In considering the credibility of these further allegations, it is necessary to examine the findings of the Eric Coffey inquiry by the State Pollution Control Commission in February 1979. The environmental impact statement by Kurrajong Aggregates estimated a quantity of 14 million tonnes of basalt and possibly as much as 20 million tonnes. The company later revised this down to 10.6 million tonnes of extractable rock, of which 7.1 million tonnes would be sold as road sealing aggregate and the remainder as road fill. Coffey found this far exceeded other assessments, including those by Farley and Lewers and Pioneer Concrete, both of which had expertise in quarrying, unlike Kurrajong Aggregates. Farley and Lewers estimated there were only 2.3 million tonnes of basalt and concluded, according to Coffey, “the viability of extracting the reserves was marginal and therefore did not proceed”. Pioneer Concrete estimated the deposit totalled 5.4 million tonnes but, according to Coffey, the reserves “were definitely not great enough to permit economic exploitation”.

Coffey found that far from being a substantial deposit of basalt, Diamond Hill would probably yield relatively little and extraction would most likely be uneconomic: 

If the Commission had regard only to the firm data brought before the inquiry, it would assess the deposit as unproven beyond a total quantity of basalt and brecciated material of 5,100,000 tonnes, of which 4,670,000 tonnes would be capable of extraction. The likely maximum yield of first quality rock in these circumstances would be 3,100,000 tonnes. In either event, the deposit is so small in relation to total reserves elsewhere as to be inconsequential and, probably, uneconomic.

This conclusion corroborates the earlier judgements of major companies such as Farley and Lewers and Pioneer Concrete, who, after detailed investigations, did not regard Diamond Hill to be a viable source of hard rock aggregate.

Coffey instead recommended that Diamond Hill be rezoned for residential subdivision “to ensure prohibition of all activities and developments that would be incompatible with such preservation, including the extraction of hard rock and other minerals or material”.

Coffey’s thorough critique of the economic viability of the proposal undermines Kisrwani’s claim that he sought to revive the project and paid Obeid $100,000 in bribes. Why would Kisrwani, with no expertise in hard rock quarrying and no potential marketing contracts, want to revive a mining proposal after Coffey had found there was “no evidence to show there is other than a minor deposit of hard rock”?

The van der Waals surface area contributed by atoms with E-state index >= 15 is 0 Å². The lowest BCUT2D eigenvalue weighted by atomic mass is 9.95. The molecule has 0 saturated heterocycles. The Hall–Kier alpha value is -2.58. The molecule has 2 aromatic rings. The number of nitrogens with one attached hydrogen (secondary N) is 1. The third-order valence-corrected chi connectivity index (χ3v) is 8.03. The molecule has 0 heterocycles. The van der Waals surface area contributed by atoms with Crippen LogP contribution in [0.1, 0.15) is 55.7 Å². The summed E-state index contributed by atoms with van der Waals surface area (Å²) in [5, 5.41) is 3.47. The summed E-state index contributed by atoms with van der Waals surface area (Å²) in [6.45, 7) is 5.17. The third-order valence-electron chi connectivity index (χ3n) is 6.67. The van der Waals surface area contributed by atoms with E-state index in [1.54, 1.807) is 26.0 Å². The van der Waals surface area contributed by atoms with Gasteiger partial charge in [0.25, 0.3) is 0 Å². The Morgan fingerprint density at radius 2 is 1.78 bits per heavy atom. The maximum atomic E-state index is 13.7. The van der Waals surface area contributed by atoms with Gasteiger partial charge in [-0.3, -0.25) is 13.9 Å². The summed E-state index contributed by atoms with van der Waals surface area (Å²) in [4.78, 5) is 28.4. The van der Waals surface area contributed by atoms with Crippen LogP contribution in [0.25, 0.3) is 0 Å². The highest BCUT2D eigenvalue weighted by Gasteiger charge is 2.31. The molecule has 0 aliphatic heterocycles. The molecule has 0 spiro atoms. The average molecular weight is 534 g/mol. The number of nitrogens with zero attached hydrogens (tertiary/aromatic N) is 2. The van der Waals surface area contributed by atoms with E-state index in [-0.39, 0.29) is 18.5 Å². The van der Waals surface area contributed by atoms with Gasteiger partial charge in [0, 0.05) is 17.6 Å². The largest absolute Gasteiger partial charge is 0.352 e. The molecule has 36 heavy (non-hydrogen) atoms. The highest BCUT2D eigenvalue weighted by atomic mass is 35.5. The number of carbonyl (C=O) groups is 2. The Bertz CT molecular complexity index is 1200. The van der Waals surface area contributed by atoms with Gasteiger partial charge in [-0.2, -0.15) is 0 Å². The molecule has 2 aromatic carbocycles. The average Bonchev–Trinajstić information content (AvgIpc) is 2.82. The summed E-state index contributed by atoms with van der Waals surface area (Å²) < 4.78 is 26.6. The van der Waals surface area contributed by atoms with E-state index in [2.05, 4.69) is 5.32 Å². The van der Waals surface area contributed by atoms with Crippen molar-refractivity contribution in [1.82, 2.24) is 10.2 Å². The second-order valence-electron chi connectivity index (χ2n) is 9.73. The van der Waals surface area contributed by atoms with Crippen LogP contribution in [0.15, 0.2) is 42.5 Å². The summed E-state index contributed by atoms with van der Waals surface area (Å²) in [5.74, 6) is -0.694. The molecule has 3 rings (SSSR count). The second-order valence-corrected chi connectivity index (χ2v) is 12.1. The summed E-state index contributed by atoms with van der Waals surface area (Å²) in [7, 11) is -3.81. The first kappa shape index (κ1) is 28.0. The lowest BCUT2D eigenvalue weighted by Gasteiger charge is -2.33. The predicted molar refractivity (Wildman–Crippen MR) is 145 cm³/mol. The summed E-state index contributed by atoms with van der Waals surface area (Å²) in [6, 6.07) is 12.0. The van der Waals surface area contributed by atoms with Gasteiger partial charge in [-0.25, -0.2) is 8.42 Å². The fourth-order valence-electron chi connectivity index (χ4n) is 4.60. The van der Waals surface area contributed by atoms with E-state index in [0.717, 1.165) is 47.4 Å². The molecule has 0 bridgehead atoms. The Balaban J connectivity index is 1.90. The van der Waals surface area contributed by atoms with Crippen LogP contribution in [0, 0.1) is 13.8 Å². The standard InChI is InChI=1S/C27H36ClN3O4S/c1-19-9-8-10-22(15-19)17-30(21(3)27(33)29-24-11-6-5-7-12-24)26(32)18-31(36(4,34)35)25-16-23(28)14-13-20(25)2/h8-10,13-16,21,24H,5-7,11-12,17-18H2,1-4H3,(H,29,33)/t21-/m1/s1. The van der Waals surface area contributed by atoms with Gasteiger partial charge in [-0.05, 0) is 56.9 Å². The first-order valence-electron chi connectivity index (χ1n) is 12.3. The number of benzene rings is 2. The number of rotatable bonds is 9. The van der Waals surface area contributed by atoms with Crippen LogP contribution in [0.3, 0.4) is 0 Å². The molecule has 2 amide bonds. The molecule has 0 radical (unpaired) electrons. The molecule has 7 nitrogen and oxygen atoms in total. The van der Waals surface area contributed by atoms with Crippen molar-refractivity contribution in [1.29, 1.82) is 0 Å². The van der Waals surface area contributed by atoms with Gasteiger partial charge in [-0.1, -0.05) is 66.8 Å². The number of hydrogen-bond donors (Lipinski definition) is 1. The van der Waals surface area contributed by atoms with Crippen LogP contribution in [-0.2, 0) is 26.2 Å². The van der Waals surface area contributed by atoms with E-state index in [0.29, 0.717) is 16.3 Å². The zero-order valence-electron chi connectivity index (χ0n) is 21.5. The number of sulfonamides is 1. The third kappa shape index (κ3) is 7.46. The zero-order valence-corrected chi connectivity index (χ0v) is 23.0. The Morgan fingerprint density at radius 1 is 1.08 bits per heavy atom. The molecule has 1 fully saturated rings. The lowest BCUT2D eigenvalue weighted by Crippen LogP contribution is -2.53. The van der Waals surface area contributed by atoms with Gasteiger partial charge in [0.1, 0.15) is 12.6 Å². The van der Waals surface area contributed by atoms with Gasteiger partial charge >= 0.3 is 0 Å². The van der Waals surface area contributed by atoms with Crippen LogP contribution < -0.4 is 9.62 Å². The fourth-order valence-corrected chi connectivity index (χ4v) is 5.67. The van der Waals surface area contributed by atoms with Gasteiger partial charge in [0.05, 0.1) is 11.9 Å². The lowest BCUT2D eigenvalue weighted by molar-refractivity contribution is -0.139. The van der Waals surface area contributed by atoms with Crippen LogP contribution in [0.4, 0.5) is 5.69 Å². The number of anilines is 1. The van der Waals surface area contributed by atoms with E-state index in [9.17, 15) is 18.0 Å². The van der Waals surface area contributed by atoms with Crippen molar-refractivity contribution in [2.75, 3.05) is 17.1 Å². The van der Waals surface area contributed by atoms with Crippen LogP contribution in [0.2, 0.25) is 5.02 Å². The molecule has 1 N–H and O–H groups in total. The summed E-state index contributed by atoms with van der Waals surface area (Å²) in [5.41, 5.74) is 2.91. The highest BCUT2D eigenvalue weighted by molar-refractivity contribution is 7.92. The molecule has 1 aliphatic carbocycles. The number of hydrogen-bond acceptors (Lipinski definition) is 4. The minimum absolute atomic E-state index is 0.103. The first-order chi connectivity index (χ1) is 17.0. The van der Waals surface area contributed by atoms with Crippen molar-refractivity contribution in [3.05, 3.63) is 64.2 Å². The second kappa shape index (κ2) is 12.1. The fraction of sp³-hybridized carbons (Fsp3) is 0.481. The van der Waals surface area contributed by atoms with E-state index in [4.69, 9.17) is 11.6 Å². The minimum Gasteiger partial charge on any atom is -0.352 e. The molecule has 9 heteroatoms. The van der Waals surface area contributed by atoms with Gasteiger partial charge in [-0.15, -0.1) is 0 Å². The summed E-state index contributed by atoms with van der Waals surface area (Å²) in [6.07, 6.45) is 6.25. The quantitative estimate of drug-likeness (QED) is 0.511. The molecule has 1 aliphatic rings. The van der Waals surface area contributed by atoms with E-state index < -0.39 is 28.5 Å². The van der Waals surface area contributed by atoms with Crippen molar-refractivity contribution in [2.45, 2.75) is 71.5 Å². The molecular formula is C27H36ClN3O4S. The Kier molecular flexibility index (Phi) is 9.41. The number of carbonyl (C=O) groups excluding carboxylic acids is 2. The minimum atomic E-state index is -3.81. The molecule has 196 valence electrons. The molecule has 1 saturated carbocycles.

Under Coffey’s recommendation the land was to be rezoned residential. With the prospect of a profitable residential subdivision on offer, it makes no sense that Kisrwani would seek to pursue an uneconomic and unpopular mining proposal. Indeed, the authors report that “the company’s land at Diamond Hill was later subdivided and sold off for $2 million” and that Kisrwani was a beneficiary.

Kisrwani’s claim that he sought to revive an uneconomic mining project, and had forked out another $100,000 in bribes, is not credible. A more logical conclusion, based on the facts, is that Kisrwani’s claims about Obeid (and Carr and Richardson), like his claims about Landa, are fanciful. It is astonishing that this conclusion was not reached by the authors.

The legal truism that it is not possible to defame the dead is grounded in the common-law fiction that the dead do not have a reputation to protect. Eric Bedford, Franco Labbozzetta and Paul Landa, however, have children who must live with McClymont’s published accusations of corruption against their fathers, a destruction of reputation which hopefully this article will mitigate.

Legal privileges should come with moral responsibilities. Those who write about the dead should feel the same “sheer, unadulterated terror” of getting things wrong, which Kate McClymont says she experiences when she is writing about the living.

Milton Cockburn is a former Sydney Morning Herald journalist.

Note: The planning lawyer referred to in this article does not wish to be named. His name, and the advice he provided, has been shown to the editor. Full disclosure: Eric Bedford and Paul Landa were friends of the author. These friendships, and the assessment of character which friendship enables, prompted the investigations which formed the basis of this article.

One thought on “The Careless Journalism of Kate McClymont

  • johanna says:

    Thanks for this.

    McClymont has done some good work. But, as this well researched article demonstrates, she has fallen into the trap that many an investigative journalist has – substituting feelings for facts.

    I don’t doubt that Bedford was, as politicians go, pretty straight. Paul Landa, not so much. Either way, making stuff up is no substitute for truth.

    I also have personal knowledge of some of the players, and seriously doubt that Carr would have accepted a bribe as suggested. He was never interested in money for its own sake, and had plenty anyway with his salary and perks plus his wife’s very successful business.

    That’s not to say that others were of the same stripe, and of course he knew this. But, that’s the pact with the devil that those who want to rise in the NSW ALP have to make.